Inspiring stories, urgent needs: Asian youth leaders demand more action for teenage girls

11 July 2016


Bangkok – “Laying there in the cold and dark at the age of nine, I didn't know why my mum had to suffer this violence,” says Rachana Sunar, recalling a fearful childhood in Nepal’s far west, in a home where her father regularly beat her mother and discounted his six daughters. 

“It was after one especially brutal event, when I fled into the dark outside our home for a whole night, that I realized I needed to change my father’s mindset towards women and girls, and make money myself in the future."

Raised in a violent home, and narrowly escaping being married off to a man she had never met at just 15, Sunar now dedicates herself to fighting for girls’ rights and against child marriage in Nepal.

“Education is the future. Helping girls raise their voice to say NO when they going to be married off is really important. Without education a girl can’t get a job. Without a job she becomes dependent - and then maybe a victim of violence. All these issues are connected," she says. 

Sunar was one of three leading youth activists from Nepal, Indonesia and Thailand who took part in an impassioned and inspiring discussion on how best to empower teenage girls in Asia and the Pacific, to mark World Population Day 2016, whose theme was “Investing in Teenage Girls.”

Hosted by the United Nations Population Fund (UNFPA), the event tackled questions surrounding how best to empower, support and invest in the more than 325 million girls aged 10-19 in Asia and the Pacific, as nations and UN partners aspire to fulfill the 2030 Agenda for Sustainable Development – a vision of a world that ensures dignity, equality and rights for all, leaving no one behind.



'Real men'


“In Asia, we need to challenge traditional cultural and religious attitudes around sex education and talking openly about reproductive health and rights,” says Muhammad “Echa” Reysa from Makassar, Indonesia, who works with civil society groups, including faith-based organizations, to educate men and boys on gender equality in an increasingly conservative society.

“The idea of being a 'real man' shouldn't mean you beat, harass and abuse women. Who made up these rules? To men and boys, I say - if you ever do violence against women, imagine if it was your mother or your sister."

Reysa recounted how he himself had to undergo this realization and absorb these lessons before he could transmit them to his peers.  His empathy for girls’ and women’s rights have had a significant impact in his community and social circles. Once, a young girl approached him for advice on how to handle her pregnancy – trusting him more than other girls or women given his sensitivity and knowledge of the issues and his ability to maintain her confidentiality.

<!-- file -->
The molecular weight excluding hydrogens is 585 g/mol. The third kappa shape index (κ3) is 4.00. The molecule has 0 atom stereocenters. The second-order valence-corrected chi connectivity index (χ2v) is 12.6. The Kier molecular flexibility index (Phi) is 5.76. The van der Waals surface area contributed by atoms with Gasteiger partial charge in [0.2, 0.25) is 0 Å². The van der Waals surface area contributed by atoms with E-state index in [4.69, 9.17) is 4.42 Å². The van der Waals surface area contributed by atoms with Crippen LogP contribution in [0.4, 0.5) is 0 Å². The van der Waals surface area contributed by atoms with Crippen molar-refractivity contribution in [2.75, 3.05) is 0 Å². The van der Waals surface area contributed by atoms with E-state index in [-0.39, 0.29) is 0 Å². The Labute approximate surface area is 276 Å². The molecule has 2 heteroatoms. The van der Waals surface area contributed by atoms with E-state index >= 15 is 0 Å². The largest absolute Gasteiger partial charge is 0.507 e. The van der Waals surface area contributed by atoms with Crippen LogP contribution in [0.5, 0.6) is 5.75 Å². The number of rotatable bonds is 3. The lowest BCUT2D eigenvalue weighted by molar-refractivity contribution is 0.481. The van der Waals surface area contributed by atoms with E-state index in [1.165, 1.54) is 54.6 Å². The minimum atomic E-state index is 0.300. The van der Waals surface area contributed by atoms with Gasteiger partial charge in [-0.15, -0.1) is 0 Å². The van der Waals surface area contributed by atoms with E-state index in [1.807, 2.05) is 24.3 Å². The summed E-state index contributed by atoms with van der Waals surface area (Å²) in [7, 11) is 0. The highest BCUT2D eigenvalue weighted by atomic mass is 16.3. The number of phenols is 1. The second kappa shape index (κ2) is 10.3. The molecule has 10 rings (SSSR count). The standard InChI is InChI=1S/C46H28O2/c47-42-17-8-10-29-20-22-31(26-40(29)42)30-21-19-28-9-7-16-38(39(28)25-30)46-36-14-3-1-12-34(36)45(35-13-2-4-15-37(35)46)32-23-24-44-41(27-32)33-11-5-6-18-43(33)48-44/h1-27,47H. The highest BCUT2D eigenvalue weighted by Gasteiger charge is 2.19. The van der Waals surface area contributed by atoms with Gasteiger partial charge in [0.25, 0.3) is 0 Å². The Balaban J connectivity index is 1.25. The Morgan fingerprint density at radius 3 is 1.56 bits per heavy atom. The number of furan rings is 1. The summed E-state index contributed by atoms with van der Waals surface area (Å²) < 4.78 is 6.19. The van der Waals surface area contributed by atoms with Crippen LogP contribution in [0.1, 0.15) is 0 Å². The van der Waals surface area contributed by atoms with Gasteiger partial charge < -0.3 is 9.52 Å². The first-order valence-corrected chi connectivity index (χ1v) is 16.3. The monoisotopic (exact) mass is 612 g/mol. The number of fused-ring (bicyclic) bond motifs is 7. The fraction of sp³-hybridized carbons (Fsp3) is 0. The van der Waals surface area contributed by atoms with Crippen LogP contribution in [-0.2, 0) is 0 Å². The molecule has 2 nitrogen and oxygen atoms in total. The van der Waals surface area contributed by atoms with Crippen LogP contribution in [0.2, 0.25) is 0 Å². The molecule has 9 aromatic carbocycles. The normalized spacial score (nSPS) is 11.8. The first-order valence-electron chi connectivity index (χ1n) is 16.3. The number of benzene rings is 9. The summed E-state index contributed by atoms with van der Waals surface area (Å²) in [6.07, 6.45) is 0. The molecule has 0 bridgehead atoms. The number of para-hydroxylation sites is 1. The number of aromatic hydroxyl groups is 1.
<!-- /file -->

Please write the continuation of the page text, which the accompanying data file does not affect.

According to Rasa Sekulovic, Plan International Asia’s Regional Head of Child Protection; “violence against women is an epidemic. 35.6% of girls worldwide have experienced sexual violence."

“It’s vital we confront negative norms, attitudes and practices that perpetuate damaging acts for girls,” he adds. “The Sustainable Development Agenda ensures that girls’ and women’s rights cut across the 17 Sustainable Development Goals in various ways, and all of us working on these issues need to adopt an integrated approach in tackling these challenges.”



Breaking barriers


Nada Waeyusoh, the first ever female president of the Children and Youth Council of Bangkok, has been working, ever since high school, to help raise awareness on the complexities surrounding teenage pregnancy in Thailand, where over one million babies were born to teen mothers in the last 15 years – one of the highest rates in the world. 

She says that despite a comprehensive new law to tackle teenage pregnancy taking effect shortly, breaking down socio-cultural barriers to education and jobs for teen mothers, and tackling the damaging stigma that targets them, is vital going forward -- alongside promoting comprehensive sexuality education, creating a safe space for young people to talk openly about sex, and allowing youth below 18 to access contraception and other sexual and reproductive health services. 

“Too often, girls alone are forced to take responsibility for teenage pregnancy,” Waeyusoh says. “If teenage mothers don't feel like they have the right to go back to school, despite the law, they won't try. It’s good that the government involved young persons such as myself in helping draft the law, because we know the realities. But we need a significant shift of mindsets across society for the law to work.”

Yoriko Yasukawa, UNFPA’s Regional Director for Asia and the Pacific, called for a focus on a more human and happy dividend through investing in teenage girls. 
“Governments must invest in girls not just to power the economy, but because it is simply the right thing to do. Ethical societies are successful soceities, and we must make a collective effort to remove barriers and challenges that prevent girls’ aspirations from becoming a reality. Millions of girls and women will be left behind if we don’t move from rhetoric to create and sustain opportunities for them to shape their own futures.”
The UNFPA Asia-Pacific Regional Office works with 23 country and sub-regional offices, stretching from Iran through South and South-east Asia to the Pacific, to help achieve a world where every pregnancy is wanted, every childbirth is safe, and every young person’s potential is fulfilled.
Panellists at the the World Population Day debate in Bangkok. Photo: UNFPA Asia

The audience at the World Population Day debate. Photo: UNFPA Asia